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Title: Letter from Samuel E. McCorkle to John Haywood, December 20, 1799: Electronic Edition.
Author: McCorkle, Samuel Eusebius, 1746-1811
Funding from the University Library, University of North Carolina at Chapel Hill supported the electronic publication of this title.
Text transcribed by Bari Helms
Images scanned by Bari Helms
Text encoded by Risa Mulligan
First Edition, 2005
Size of electronic edition: ca. 9K
Publisher: The University Library, University of North Carolina at Chapel Hill
Chapel Hill, North Carolina
2005
© This work is the property of the University of North Carolina at Chapel Hill. It may be used freely by individuals for research, teaching and personal use as long as this statement of availability is included in the text
The electronic edition is a part of the University of North Carolina at Chapel Hill digital library, Documenting the American South.
Languages used in the text: English
Revision history:
2005-07-27, Risa Mulligan finished TEI/XML encoding.
Source(s):
Title of collection: Ernest Haywood Collection of Haywood Family Papers (#1290), Southern Historical Collection, University of North Carolina at Chapel Hill
Title of document: Letter from Samuel E. McCorkle to John Haywood, December 20, 1799
Author: Saml McCorkle
Description: 3 pages, 4 page images
Note: Call number 1290 (Southern Historical Collection, University of North Carolina at Chapel Hill)
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Letter from Samuel E. McCorkle to John Haywood , December 20, 1799
McCorkle, Samuel Eusebius, 1746-1811



Page 1
Westfield Dec 20 1799

Dear Sir,

Your very polite and obliging letter of Dec 12 came yesterday, and I hasten to give you my sentiments freely and without reserve on its contents.
My former objections against engaging in the service of the Board are rather multiplyed by time and reflection. The moment I was informed that the Board had determined immediately to call for a president, I that moment foresaw that my salary would immediately be less than that of a subordinate teacher who had no family to provide for. I therefore demanded the additional salary of a house-rent whenever I should be turned out of doors.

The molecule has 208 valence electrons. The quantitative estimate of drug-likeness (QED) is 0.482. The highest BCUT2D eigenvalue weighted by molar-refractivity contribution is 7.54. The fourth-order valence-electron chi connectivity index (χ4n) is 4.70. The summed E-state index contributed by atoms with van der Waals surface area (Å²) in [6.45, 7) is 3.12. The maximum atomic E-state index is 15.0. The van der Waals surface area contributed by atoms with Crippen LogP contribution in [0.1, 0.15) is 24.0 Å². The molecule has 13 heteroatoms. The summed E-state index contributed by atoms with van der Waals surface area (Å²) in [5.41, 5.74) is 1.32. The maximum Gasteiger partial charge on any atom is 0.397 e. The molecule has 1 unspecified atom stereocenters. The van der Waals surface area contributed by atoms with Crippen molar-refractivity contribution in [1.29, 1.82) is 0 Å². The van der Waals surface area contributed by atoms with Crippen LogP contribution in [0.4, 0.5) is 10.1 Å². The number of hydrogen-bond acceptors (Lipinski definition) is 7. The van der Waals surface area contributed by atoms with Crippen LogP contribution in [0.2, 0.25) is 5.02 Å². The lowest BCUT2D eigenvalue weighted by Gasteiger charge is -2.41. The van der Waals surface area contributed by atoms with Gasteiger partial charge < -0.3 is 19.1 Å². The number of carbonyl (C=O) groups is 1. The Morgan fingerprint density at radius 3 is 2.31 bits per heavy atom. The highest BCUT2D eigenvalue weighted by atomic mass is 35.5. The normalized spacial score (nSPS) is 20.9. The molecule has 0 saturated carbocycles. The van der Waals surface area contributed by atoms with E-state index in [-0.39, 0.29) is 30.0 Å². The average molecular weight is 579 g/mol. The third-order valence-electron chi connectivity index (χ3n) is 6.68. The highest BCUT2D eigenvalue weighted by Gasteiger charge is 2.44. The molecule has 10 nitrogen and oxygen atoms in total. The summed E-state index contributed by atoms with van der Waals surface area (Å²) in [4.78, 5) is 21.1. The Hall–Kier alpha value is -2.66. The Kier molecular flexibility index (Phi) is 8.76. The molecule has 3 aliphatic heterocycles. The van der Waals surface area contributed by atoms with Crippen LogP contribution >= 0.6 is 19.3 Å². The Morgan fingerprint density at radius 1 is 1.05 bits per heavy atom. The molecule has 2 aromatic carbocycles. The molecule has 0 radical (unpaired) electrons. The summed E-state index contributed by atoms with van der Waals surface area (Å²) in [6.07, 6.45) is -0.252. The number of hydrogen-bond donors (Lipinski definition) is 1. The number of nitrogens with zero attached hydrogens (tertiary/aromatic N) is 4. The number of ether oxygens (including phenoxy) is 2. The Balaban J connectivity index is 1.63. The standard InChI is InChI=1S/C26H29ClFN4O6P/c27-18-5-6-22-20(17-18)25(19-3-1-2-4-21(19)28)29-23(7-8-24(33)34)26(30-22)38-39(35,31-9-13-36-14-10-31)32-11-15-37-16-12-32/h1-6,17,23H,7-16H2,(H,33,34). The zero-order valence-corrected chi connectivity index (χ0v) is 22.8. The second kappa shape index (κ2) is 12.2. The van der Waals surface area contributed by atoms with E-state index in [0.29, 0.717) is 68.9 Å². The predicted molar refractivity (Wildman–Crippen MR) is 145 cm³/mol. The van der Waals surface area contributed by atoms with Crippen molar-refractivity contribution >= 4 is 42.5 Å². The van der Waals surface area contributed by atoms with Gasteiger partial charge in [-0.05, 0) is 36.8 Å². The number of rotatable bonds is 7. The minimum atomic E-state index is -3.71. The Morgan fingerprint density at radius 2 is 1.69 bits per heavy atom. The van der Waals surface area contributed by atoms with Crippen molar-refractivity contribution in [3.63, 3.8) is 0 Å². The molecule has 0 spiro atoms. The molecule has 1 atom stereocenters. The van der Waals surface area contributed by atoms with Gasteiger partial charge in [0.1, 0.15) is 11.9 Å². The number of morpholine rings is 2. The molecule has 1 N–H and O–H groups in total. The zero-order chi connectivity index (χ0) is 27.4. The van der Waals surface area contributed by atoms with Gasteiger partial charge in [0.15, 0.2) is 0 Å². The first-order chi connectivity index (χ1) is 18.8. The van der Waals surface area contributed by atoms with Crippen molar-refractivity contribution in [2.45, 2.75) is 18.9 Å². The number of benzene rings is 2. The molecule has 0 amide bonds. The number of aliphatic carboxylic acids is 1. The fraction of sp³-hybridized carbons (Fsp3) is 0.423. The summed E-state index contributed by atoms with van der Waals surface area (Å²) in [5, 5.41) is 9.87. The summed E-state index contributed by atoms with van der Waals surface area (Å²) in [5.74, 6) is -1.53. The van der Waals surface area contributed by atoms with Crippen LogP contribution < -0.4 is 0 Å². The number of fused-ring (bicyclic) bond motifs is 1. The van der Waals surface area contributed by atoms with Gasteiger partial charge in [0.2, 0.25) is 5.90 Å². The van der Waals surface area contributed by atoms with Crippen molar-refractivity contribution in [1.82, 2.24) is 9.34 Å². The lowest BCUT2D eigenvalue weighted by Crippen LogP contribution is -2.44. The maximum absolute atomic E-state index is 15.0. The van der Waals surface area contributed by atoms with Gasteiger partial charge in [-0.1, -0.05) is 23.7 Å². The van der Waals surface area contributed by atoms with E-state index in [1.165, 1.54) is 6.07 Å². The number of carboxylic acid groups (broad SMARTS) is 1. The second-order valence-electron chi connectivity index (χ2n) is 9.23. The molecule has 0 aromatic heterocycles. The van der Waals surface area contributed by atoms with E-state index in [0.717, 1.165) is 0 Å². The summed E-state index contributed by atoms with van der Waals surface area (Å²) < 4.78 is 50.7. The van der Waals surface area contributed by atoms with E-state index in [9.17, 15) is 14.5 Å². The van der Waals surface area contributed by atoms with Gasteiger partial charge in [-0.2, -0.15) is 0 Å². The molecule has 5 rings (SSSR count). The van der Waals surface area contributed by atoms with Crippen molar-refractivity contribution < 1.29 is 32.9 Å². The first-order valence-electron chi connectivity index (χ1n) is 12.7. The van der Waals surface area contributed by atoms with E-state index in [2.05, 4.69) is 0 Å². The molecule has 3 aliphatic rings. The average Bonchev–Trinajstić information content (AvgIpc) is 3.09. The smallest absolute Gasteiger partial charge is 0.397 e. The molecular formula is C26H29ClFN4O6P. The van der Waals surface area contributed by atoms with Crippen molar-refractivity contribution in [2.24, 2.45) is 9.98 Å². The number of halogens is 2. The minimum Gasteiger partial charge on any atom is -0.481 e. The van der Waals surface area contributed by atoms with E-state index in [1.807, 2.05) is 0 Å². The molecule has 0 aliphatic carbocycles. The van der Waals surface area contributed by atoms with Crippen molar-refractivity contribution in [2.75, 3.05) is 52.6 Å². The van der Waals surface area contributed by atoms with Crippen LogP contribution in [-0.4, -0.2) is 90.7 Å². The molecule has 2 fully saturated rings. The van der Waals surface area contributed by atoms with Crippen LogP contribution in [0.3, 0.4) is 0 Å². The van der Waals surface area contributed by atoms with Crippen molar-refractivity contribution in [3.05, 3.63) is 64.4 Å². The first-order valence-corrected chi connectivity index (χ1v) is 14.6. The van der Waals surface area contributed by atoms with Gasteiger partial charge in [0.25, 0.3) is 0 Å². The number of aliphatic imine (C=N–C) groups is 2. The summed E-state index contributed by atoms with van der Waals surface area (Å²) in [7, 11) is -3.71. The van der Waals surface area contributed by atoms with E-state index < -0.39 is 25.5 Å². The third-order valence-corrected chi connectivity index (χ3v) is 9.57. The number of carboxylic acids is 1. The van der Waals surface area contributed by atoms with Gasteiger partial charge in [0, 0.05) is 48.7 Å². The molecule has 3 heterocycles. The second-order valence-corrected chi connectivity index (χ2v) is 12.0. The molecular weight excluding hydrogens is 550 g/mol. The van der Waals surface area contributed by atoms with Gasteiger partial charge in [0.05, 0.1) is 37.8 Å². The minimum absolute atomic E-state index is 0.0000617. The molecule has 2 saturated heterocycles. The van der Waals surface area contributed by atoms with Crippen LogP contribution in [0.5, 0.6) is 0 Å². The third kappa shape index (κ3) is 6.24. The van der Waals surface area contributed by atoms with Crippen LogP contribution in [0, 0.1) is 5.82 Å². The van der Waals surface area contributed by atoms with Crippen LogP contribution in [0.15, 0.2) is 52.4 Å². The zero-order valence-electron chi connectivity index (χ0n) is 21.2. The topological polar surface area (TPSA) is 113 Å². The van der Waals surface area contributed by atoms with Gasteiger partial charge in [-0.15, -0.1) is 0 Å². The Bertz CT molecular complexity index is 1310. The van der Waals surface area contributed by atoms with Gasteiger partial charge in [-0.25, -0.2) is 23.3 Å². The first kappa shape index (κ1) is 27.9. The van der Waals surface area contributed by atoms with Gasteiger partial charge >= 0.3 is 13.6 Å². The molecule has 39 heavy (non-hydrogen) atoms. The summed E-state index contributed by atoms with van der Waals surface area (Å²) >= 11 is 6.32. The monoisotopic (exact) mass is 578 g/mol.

This demand you yourself pronounced inadmissable. I judged and still do judge it a reasonable and admissable demand.

Page 2
We differed in opinion. No change has taken place in the judgment of the Board. No change has taken place in my judgment. And this alone is a sufficient objection, or an obstacle that never has and perhaps cannot be removed.
There are other obstructions. The most leading members of the Board have not the same views that I have of that Education, Morality, and Religion which should be laid at the bottom of the Institution.
I reprobate the modern French Jacobine system of Education which would govern wholly by Reason without the Rod of correction. I do assert that Reason is too weak to govern without coercion, and I would never take the charge of any Institution without express liberty to correct scholars or students whenever it might appear to be salutary, being accountable to Trustees only for the abuse of that power.
I reprobate the Jacobine Morality which

Page 3
judges the virtue or vice of an action by its utility alone and its utility by our limited and often erroneous conceptions, or that Morality which teaches that Motives sanctify measures, and measures sanctify the end. I would leave out a chapter in Doley, and teach in its place that there is a Moral Sense and in their very nature an essential distinction between virtue and vice. See the Encyclopedia on the word Promise.
I reprobate the discarding or banishing of examinations on Divinity every Sabbath evening. This important exercise I labour to page torn dine. But it seems as if religion and for page torn [morality] had both abandoned the University. page torn you notice the Jacobine defence of the students. It is that their expelled friends were "activated by the purest motives" [purest] motives to violate the laws when redress was otherwise so easy. Who will undertake to govern such young men? Without a change of principles and measures the University might fall. What effect the prospect of such a change might produce in my mind I know not. But to approach it at present is to approach a bursting bomb. I am with personal respect

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